• Serious brand safety issues. Our organic social and CS teams got dozens of screenshots of our ads next to awful content. Replies to our posts with hardcore antisemitism and adult spam remained up for days even when flagged.
  • Our entire account team turned over multiple times in 2 weeks. We had multiple people (AE, AM, analyst, creative specialist) supporting our account and they all vanished without so much as an email. We finally got an email with a name for an AM last week but they quit and we don’t have a new one yet.
  • Ads UI is very buggy and login with SSO and 2FA broken. One of my campaign managers logged in last week and found all our paused creatives from the past 6 years had been reactivated. Campaign changes don’t save. These things cost us real money.

From an anonymous Financial Services exec posting on Team Blind

For me, the best thing that has come from the Twitter dumpster fire is that I have been posting here instead. Let’s hope for a revival of the independent web, the platforms for which people pay, the Substacks and Word Presses and the like. The better internet we all deserve.

Author: Caterina Fake

Literature, Art, Poetry, Homeschooling Mother. Founder & CEO, Findery. Co-founder, Flickr & Hunch.

13 thoughts on “The Twitter Advertiser Exodus”

  1. Two week seems a little short for giving the new management a fair chance to get all of its ducks in line, but it is fine given that the errors were costing her company money. Presumably if the metrics turn around she’d be willing to resume advertising on Twitter.

    On the other hand, I kind of hope Twitter finds a way to thrive on a business model that isn’t dependent on advertisement. For I agree that ad-supported social media is a kind of deal with the devil. Early on Musk made some comments about getting Twitter out of the ad-supported business model, but I’m not sure how he’ll do that while simultaneously following through on the idea of providing monetization opportunities for content creators.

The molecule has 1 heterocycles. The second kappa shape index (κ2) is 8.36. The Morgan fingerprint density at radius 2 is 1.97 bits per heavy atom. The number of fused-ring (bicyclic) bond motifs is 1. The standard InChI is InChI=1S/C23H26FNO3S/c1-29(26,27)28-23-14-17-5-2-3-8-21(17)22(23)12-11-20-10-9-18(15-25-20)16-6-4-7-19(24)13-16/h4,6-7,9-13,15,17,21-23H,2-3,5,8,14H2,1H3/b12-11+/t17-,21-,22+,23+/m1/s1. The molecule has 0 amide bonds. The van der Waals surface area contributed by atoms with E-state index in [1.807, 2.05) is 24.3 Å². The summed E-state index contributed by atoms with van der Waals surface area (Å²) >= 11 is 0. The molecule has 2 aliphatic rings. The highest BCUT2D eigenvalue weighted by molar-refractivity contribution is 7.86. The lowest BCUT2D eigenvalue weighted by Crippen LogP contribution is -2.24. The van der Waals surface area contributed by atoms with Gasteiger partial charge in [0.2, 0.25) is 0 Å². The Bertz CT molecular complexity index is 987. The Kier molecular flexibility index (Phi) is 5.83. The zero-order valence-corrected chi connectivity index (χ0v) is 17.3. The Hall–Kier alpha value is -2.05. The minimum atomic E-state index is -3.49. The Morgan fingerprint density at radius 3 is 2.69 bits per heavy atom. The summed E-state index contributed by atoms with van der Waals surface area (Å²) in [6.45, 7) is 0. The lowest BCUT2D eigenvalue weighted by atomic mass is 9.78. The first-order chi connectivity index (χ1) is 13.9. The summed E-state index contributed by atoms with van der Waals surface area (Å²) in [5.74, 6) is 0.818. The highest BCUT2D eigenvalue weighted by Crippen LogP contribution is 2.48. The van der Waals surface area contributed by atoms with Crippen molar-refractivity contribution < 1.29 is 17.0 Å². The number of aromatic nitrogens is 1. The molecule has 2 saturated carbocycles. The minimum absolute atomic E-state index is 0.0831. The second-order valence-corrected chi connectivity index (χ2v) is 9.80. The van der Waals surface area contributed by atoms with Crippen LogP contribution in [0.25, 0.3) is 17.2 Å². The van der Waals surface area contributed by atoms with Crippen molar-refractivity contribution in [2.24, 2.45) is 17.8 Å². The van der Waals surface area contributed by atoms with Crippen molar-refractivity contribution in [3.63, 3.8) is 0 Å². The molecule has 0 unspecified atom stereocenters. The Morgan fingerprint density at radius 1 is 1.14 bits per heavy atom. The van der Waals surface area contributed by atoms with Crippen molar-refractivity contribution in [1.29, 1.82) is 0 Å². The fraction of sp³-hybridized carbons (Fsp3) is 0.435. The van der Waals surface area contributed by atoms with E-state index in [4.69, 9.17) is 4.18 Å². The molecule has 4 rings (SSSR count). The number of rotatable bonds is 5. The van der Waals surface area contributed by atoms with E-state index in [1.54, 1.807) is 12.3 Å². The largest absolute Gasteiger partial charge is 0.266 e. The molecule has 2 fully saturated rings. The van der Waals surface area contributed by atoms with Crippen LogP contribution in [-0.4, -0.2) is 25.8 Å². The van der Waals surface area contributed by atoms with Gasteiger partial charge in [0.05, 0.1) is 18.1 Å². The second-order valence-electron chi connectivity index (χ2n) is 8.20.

It will be interesting to see if Twitter can make a sort of freemium model work at their scale. And I do think that scale has merit to me as a user of their service – the alternative of everyone having to pick and buy into a handful of walled gardens gives me an uneasy feeling. I suspect that even more strongly leads to the kind of echo chambers that “the algorithm” of social media sites created.


    1. I *definitely* hope that Twitter can find a better business model than advertising, which I think is fee for service. That has always been the best way, especially for social media. All the disinformation, the serotonin economy, the harassment, the impersonation–ALL the ills are reduced with a fee for service model. It has its flaws of course–one being that there are many walled gardens, as you say. But as is also the case, lies are free and the truth is behind a paywall. 🙂


  2. Somehow as I wrote that Pink Floyd drifted into my mind “The time is gone, the [comment] is over, thought I’d something more to say”.


  3. I also think that the ad serving model brings misaligned incentives for social media platforms. I do hope that the new leadership can pivot to a freemium model, although it hasn’t been done before at this scale, and their first weeks have been chaotic, to say the least.

    However, I have to keep in mind that Twitter is not a startup. There is little room to experiment with new pricing models, especially since the new owner paid 44 billion USD (leveraged) for it. It loses so much money every day, that it’s probably a race against time, and ditching the previous, lucrative, ad serving playbook is not going to help.


  4. The advertizer doesn’t hide that it flags comments which is the opposite of free speech

    Another big business who wants to control the false illusion that they are trying to portray.